'Electronic skin' lights up when touched
Jul 26, 2013 2 comments
Researchers at the University of California at Berkeley have integrated three distinct electronic components to create touch-sensitive "electronic skin" or e-skin. The new technology combines semiconducting carbon-nanotube transistors, pressure-sensitive polymer sensors and organic light-emitting diodes (OLEDs) – which are integrated over large areas on a single plastic substrate. The result is a mechanically flexible sensor network that responds to a finger touch by immediately lighting up. And the harder it is touched, the brighter the light.
The researchers believe that the technology could help enhance the sense of touch in robots of the future and even find use in applications such as touchscreen wallpapers. Medical applications, such as "e-bandages" that monitor a patient's health in real time, might also be possible.
Led by Ali Javey, the team made the new e-skin by first spin coating a polymer sheet just 25 µm thick on top of a silicon-wafer substrate and subsequently hardening the plastic by baking it in an oven at 300 °C. The electronic components were then vertically built on top of the plastic surface using conventional microfabrication processes. Once the electronics were stacked, the plastic backing layer was peeled away leaving a free-standing film with the sensor network embedded within it.
Each pixel in the active matrix of the device contains a nanotube transistor with its drain electrode connected to the anode of an OLED. A pressure-sensitive polymer is laminated on top of the OLED and it is in electrical contact with the cathode of the OLED at each pixel. The top surface of the polymer is made conducting by coating it with silver ink and acts as the ground contact. When the device is touched, current flows through the polymer layer and switches the OLED on.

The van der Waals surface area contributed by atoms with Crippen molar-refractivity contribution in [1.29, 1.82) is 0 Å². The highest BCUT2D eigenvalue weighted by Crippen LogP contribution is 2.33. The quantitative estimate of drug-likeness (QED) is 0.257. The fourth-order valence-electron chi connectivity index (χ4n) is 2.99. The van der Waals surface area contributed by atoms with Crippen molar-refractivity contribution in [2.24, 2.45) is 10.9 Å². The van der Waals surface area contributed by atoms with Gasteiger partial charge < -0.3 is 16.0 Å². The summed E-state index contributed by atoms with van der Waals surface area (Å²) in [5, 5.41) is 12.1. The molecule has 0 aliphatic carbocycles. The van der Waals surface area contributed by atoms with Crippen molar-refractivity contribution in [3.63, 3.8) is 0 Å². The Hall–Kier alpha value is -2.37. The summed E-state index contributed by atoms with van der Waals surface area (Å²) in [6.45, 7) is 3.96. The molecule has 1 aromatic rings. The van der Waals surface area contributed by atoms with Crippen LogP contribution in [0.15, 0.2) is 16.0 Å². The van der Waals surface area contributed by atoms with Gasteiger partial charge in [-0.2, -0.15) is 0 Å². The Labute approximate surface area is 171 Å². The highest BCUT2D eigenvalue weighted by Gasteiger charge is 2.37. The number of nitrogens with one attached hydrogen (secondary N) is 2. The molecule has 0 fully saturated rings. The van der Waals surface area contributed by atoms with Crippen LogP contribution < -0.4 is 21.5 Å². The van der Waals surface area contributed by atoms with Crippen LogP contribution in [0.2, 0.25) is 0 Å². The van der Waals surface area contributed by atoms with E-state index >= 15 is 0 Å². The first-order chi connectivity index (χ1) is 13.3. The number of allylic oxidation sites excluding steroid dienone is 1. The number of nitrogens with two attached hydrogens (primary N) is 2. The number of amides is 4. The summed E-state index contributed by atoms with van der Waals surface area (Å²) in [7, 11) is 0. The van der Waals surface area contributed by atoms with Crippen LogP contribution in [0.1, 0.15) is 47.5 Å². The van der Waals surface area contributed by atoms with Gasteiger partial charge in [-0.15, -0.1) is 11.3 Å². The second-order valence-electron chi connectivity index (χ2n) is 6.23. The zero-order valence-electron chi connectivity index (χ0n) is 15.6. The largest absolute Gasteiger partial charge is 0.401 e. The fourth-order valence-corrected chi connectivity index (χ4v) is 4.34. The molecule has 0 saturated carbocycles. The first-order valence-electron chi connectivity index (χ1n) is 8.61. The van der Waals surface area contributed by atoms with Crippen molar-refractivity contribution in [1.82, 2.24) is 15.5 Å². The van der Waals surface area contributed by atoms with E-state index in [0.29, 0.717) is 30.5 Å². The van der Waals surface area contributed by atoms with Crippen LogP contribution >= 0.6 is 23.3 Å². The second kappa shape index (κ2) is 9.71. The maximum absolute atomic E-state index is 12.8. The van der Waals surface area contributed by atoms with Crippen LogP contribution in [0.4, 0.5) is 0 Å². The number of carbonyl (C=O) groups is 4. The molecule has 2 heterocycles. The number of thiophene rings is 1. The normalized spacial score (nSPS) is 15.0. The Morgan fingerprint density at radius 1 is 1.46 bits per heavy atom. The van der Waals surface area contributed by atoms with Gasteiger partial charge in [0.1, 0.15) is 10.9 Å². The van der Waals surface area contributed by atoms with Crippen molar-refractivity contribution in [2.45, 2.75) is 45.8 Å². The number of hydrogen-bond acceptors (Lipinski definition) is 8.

"Our e-skin is the first flexible system that responds to pressure stimuli of varying intensities and provides a real-time response by emitting light through the integrated OLED display," team member Chuan Wang says. "In the system, OLEDs are turned on only where the surface is touched and the intensity of the emitted light depends on the amount of pressure applied. This basically allows us to visualize the applied pressure."
The e-skin can be laminated on a variety of surfaces, curved or otherwise, he adds. Potential applications include robot skin, interactive wallpaper and interactive in-vehicle dashboards. "I can also imagine things like e-bandages applied to a person's arm that would continuously monitor blood pressure and pulse rates, for example, while providing real-time feedback."
The Berkeley team is now busy integrating additional sensing capabilities – such as those that respond to thermal and light stimuli – into its e-skin system. "We are also experimenting with the possibility of having the whole system built using roll-to-roll printing processes for large-scale, low-cost fabrication of the sensor networks, reveals Wang.
The e-skin is described in Nature Materials 10.1038/nmat3711.